Bottom Line: Using both traditional and static stretches together can help you become a lot more durable and less injury prone. Make sure to utilize dynamic stretching prior to exercises and static or traditional stretching after to aid in muscle recovery.
Do you need more examples of static and dynamic stretches? If so, let me know what you would like to see and I will make a video for them!
Shoulder Pain – Is it Frozen?
Finding it difficult to reach in your back pocket for your wallet due to shoulder tightness and pain? How about reaching overhead? If so, you may be experiencing a condition called adhesive capsulitis, otherwise known as frozen shoulder.
This common condition is often found in diabetics and those with cardiovascular diseases but it can happen to you. Most people mistake this as a torn shoulder or rotator cuff injury when in fact it is not!
What is it?
Adhesive capsulitis is typically a reversible condition that most individuals give up on. Yes, you heard it right, it is reversible! It is when the shoulder is begins to demonstrates a gross loss in range of motion. Pain and loss of motion is initiated by inflammation, which is followed by laying down of scar tissue. The shoulder region typically exhibits gradual loss of motion and those affected by this condition tend to state that they have “inability to put their wallet in their back pocket.”
What affects the healing process?
The duration (how long) in which the patient has had the condition, temperature of environment, rehabilitation, types of treatment all have an effect on how fast the healing process occurs. Patients who have diabetes, hyperthyroidism, cardiovascular disorders, and post trauma to the region are typically at a greater risk for this condition.
Most individuals begin to slowly lose range of motion within the shoulder, which then is followed by pain. Due to the fact that happens slowly, most people don’t seek treatment until its too late and are already suffering from pain and a significant loss of shoulder motion.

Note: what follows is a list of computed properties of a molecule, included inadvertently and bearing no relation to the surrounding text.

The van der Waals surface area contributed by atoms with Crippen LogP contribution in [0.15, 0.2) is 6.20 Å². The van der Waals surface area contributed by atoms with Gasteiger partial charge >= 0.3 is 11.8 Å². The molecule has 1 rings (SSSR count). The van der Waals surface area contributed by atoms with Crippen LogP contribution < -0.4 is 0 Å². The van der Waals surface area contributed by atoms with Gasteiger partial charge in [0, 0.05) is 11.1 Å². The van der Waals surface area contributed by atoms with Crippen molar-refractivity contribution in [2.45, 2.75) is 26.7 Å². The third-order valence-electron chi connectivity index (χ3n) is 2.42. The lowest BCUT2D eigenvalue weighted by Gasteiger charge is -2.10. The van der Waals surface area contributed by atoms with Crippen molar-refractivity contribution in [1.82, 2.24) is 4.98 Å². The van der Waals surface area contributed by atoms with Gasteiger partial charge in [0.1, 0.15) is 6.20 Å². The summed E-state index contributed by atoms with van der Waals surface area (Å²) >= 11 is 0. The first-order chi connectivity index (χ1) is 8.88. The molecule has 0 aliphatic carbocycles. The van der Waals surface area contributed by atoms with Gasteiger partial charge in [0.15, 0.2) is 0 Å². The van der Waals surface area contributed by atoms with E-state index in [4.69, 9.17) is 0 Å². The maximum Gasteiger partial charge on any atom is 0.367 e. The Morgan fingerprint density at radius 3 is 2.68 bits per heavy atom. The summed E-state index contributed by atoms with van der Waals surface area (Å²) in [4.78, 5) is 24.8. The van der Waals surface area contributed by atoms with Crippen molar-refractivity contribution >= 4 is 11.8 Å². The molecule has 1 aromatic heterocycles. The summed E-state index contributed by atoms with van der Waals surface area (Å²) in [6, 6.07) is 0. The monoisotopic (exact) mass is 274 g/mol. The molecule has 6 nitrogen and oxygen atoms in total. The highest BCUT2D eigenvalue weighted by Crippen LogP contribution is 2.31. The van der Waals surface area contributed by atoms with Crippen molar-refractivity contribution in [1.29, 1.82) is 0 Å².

But What About Physical Therapy?
Physical therapy is fantastic for a frozen shoulder! I show all my patient’s exercises and I do recommend them to seek therapy to strengthen there shoulder and promote mobility. Patients who seek physical therapy need to have muscle work to the capsule of the shoulder joint. Not addressing the “frozen” capsule can and will eventually leads to stagnation and a plateau in your care.
The Road to Recovery
Since this is usually a long-standing injury and mostly chronic in nature, most patients find that heat helps them. However long you have had this condition for, there is typically a longer than usual healing time that can frustrate many. Having seen this injury many times, typical treatment times can range from about 3 months to 9 months. Of course this depends on many factors but having the individual engage in vigorous therapy, being willing to endure some flare-ups, as well as some stagnation, it is a journey of care. Most people can recover very well if they follow care and stick to it!
Many each year seek surgery to alleviate the scar tissue and restore motion. This typically does not work as the surgery itself produces scar tissue and does not actually free up the capsule. To date, I have not seen a successful surgical treatment that is comparable to conservative care. Additionally, the cost of surgery is higher and requires some time off of use.
In terms of sports medicine and Chiropractic treatment, this is not a nice relaxing massage! Rather, it is a series of extensive mobilizations, adjustments, stretching, rehabilitation and soft tissue procedures that are geared to restoring the shoulder to full range of motion while breaking down the scar tissue.